‘The Last Dance’ wasn’t Michael Jordan’s first movie role; in the 90s, His Airness teamed up with Bugs Bunny in ‘Space Jam’
- Recent Netflix documentary series has put ‘Air Jordan’ back in the spotlight
- NBA basketball legend MJ helped the Looney Tunes team defeat the alien Monstars in the 1996 cult classic
The Last Dance docuseries jointly produced by Netflix and ESPN show how NBA basketball legend Michael Jordan got a lot of help throughout his career from several supporting figures, including Scottie Pippen, Dennis Rodman and Phil Jackson.
But there’s another standout in Jordan’s MVP gallery that deserves a special mention. He’s definitely the most recognisable, thanks to his long ears, fluffy tail and a mischievous and fun personality that has charmed audiences young and old for decades.
Jordan and Bugs Bunny joined forces in 1996 for the blockbuster film Space Jam. The comedy earned hundreds of millions of dollars while securing Jordan’s status as one of the most well-known and beloved personalities in the world.
Pairing the player sometimes called His Airness with His Hareness, the film, which blended live action and animation, was made at Warner Bros. Studios during summer 1995, following the season in which Jordan had returned to the Chicago Bulls after playing baseball for a year and a half.
“It was a great experience working with Michael,” Space Jam director Joe Pytka recalled in a phone interview recently. “He just rose to the occasion. Anything you would ask him to do, he came through with flying colors. He’s a gifted human being.”
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The film starts with Jordan announcing his retirement from basketball to fulfill his desire to play baseball. Meanwhile, in outer space, the villainous Mr. Swackhammer (Danny DeVito), who owns the struggling Moron Mountain amusement park, dispatches a team of aliens known as the Nerdlucks to abduct Bugs Bunny and his Looney Tunes pals – Daffy Duck, Porky Pig, Sylvester, Tweety, et al. – and bring them back to Moron Mountain, where he will turn them into an attraction.
Bugs tries to deflate the plan by challenging the diminutive Nerdlucks to a basketball game. But the aliens magically steals the powers of several pro players, including Charles Barkley and Patrick Ewing, transforming them into the Monstars. Fearing certain defeat, Bugs tracks down Jordan and recruits him to help the Looney Tunes team win.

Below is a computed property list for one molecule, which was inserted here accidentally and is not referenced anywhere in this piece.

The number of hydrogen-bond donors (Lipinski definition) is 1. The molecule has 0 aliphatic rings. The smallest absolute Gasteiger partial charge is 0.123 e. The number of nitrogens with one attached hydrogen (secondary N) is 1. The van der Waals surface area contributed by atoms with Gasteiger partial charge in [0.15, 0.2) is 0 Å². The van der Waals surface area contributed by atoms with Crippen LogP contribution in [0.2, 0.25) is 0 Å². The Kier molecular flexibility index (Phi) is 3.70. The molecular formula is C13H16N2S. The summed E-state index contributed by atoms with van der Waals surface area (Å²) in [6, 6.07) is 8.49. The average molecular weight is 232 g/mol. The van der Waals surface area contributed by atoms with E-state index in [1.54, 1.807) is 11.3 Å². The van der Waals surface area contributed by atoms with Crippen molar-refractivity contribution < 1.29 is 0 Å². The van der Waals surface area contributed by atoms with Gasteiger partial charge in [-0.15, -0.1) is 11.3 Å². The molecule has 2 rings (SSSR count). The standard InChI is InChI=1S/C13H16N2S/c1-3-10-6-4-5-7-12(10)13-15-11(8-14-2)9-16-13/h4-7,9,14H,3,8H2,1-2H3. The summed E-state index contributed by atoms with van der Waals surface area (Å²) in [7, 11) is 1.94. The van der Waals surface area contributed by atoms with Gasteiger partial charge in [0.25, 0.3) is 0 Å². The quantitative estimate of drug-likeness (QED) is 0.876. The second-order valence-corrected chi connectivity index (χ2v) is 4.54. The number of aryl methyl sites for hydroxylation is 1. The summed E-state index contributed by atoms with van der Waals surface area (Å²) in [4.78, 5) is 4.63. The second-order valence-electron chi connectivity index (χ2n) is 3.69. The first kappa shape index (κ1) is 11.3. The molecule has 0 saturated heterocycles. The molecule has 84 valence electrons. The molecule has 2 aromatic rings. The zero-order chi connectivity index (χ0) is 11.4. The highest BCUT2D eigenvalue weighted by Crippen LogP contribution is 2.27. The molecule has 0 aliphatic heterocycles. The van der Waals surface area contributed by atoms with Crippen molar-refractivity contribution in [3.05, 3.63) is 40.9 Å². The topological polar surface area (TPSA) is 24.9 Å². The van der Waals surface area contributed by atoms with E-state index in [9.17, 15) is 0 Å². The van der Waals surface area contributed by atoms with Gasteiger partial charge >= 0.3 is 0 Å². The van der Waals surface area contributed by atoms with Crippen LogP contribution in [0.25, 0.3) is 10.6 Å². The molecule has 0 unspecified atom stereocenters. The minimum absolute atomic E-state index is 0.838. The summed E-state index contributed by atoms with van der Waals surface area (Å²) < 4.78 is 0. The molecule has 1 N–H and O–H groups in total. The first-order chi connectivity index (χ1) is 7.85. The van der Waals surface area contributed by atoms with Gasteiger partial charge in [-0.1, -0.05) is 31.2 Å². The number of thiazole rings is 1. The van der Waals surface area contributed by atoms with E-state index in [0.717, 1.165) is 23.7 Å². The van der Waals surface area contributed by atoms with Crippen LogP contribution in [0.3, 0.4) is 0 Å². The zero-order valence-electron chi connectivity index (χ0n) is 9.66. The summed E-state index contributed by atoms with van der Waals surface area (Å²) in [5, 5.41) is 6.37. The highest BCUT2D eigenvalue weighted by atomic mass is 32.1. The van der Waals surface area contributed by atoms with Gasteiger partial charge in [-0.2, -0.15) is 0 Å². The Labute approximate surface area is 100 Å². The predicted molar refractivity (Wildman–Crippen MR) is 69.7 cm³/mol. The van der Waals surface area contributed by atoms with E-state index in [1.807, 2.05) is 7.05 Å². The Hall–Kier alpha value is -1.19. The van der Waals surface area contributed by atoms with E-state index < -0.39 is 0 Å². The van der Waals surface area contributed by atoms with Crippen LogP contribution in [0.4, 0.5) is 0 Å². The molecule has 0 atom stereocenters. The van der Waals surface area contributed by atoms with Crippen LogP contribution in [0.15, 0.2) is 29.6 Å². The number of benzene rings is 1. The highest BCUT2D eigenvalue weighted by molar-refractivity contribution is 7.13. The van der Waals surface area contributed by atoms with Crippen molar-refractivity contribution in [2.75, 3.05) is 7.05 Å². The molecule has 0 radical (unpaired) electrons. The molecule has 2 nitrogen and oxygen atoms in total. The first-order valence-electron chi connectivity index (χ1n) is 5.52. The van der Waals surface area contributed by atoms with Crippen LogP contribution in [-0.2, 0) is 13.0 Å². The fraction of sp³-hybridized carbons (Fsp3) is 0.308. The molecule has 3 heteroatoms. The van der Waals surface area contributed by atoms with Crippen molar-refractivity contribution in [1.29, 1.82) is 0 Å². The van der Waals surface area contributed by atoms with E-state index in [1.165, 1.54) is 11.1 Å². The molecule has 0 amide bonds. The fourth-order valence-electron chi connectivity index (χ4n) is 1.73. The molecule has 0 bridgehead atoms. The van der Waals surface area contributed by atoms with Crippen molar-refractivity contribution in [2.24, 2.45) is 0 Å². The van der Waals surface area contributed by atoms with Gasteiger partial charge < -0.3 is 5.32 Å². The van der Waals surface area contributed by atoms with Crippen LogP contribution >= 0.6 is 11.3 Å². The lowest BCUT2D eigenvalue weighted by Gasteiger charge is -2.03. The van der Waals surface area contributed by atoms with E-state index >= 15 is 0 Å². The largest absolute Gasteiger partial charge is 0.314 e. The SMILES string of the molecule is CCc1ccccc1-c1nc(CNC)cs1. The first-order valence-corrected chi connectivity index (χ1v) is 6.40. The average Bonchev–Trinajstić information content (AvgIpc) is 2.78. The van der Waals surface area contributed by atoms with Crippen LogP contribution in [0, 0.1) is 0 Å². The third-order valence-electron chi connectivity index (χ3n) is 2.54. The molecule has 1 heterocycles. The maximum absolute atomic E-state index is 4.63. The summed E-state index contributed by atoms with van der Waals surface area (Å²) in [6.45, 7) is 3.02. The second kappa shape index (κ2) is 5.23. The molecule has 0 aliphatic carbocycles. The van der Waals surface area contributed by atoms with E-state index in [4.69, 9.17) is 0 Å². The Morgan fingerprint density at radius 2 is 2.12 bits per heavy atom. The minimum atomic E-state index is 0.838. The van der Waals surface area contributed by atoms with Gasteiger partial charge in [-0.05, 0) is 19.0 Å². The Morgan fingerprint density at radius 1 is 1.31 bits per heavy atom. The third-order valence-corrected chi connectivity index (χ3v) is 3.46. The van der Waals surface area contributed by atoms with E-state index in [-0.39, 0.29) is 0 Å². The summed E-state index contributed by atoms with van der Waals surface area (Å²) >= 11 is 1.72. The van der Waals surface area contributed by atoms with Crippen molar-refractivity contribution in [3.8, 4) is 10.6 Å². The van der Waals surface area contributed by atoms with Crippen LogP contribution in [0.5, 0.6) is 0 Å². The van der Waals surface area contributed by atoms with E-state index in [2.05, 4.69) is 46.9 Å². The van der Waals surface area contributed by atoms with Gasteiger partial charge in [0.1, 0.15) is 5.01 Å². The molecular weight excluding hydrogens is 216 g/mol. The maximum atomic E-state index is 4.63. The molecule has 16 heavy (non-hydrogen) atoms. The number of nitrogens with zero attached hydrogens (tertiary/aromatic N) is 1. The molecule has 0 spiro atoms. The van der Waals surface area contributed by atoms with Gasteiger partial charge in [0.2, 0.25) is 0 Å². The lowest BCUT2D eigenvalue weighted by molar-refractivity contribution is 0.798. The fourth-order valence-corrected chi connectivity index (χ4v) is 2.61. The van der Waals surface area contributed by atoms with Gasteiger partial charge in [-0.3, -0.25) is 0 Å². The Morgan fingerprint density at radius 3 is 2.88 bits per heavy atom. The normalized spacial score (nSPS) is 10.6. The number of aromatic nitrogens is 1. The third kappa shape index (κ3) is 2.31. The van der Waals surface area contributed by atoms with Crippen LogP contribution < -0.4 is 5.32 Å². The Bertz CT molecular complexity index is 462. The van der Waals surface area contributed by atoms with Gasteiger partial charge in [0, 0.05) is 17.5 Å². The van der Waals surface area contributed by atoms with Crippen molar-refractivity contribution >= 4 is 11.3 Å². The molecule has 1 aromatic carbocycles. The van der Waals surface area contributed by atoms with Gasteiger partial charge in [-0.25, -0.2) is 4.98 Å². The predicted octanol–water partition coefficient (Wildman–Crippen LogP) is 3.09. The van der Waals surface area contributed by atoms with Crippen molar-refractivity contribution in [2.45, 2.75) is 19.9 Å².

A pair of 1985 Nike Air Jordan 1s, made for and worn by U.S. basketball player Michael Jordan, are seen in an undated handout photo ahead of an online auction by Sotheby's New York. Sotheby's/Handout via Reuters
Seven-foot pro players were recruited to play the Monstars. Dressed in green-screen suits that covered their bodies, they would act out the scenes playing basketball with Jordan while animators watched on the sidelines. They would later draw the action based on what they had witnessed on the court.
Although the filming of Space Jam was the primary focus, Jordan was also determined to get his body back in prime shape for the upcoming season. So Warners built a massive structure on the lot near the set with a full-size basketball court, numerous weight machines and other exercise equipment.
Jordan would invite pros from in and out of town to come play and work out at what became known as the “Jordan Dome.” Among the players showing up were Rodman, Ewing, Charles Oakley and Reggie Miller.
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“Rather than going to play at the park, the pros would go to the Jordan Dome,” said veteran NBC sportscaster Ahmad Rashad. “It would be like a playground scrimmage. It was serious business.”
Pytka said he and Jordan would sometimes play one-on-one on the court. The daily schedule was structured to make the experience easier for Jordan: “There was a late call to the set, a two-hour lunch break, and we would wrap early.”
At times, public relations folks would bring entourages from China and Japan to the set to take pictures with the star. “Drove Michael nuts,” Pytka said.
Although the film received mixed reviews, “Space Jam” was a huge hit with audiences, grossing a reported US$230 million (HK$1.8 billion) worldwide.